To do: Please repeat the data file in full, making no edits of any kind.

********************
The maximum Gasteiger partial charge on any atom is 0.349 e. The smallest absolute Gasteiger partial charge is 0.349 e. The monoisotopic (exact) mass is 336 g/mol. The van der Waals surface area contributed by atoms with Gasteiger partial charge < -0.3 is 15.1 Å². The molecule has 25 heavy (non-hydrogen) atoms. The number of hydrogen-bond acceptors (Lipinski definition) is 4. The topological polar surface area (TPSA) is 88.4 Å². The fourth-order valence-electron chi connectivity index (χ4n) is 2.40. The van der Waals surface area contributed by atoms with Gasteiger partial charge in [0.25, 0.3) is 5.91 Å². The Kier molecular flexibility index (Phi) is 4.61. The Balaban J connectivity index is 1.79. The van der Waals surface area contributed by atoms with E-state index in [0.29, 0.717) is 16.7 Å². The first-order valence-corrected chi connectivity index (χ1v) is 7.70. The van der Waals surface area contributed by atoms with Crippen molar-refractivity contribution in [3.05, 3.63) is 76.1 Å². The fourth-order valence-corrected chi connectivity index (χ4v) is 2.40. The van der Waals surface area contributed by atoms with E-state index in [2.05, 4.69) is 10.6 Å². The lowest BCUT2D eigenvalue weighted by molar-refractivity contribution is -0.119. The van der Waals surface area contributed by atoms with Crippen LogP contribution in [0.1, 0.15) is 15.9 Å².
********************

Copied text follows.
The maximum Gasteiger partial charge on any atom is 0.349 e. The smallest absolute Gasteiger partial charge is 0.349 e. The monoisotopic (exact) mass is 336 g/mol. The van der Waals surface area contributed by atoms with Gasteiger partial charge < -0.3 is 15.1 Å². The molecule has 25 heavy (non-hydrogen) atoms. The number of hydrogen-bond acceptors (Lipinski definition) is 4. The topological polar surface area (TPSA) is 88.4 Å². The fourth-order valence-electron chi connectivity index (χ4n) is 2.40. The van der Waals surface area contributed by atoms with Gasteiger partial charge in [0.25, 0.3) is 5.91 Å². The Kier molecular flexibility index (Phi) is 4.61. The Balaban J connectivity index is 1.79. The van der Waals surface area contributed by atoms with E-state index in [0.29, 0.717) is 16.7 Å². The first-order valence-corrected chi connectivity index (χ1v) is 7.70. The van der Waals surface area contributed by atoms with Crippen molar-refractivity contribution in [3.05, 3.63) is 76.1 Å². The fourth-order valence-corrected chi connectivity index (χ4v) is 2.40. The van der Waals surface area contributed by atoms with E-state index in [2.05, 4.69) is 10.6 Å². The lowest BCUT2D eigenvalue weighted by molar-refractivity contribution is -0.119. The van der Waals surface area contributed by atoms with Crippen LogP contribution in [0.1, 0.15) is 15.9 Å².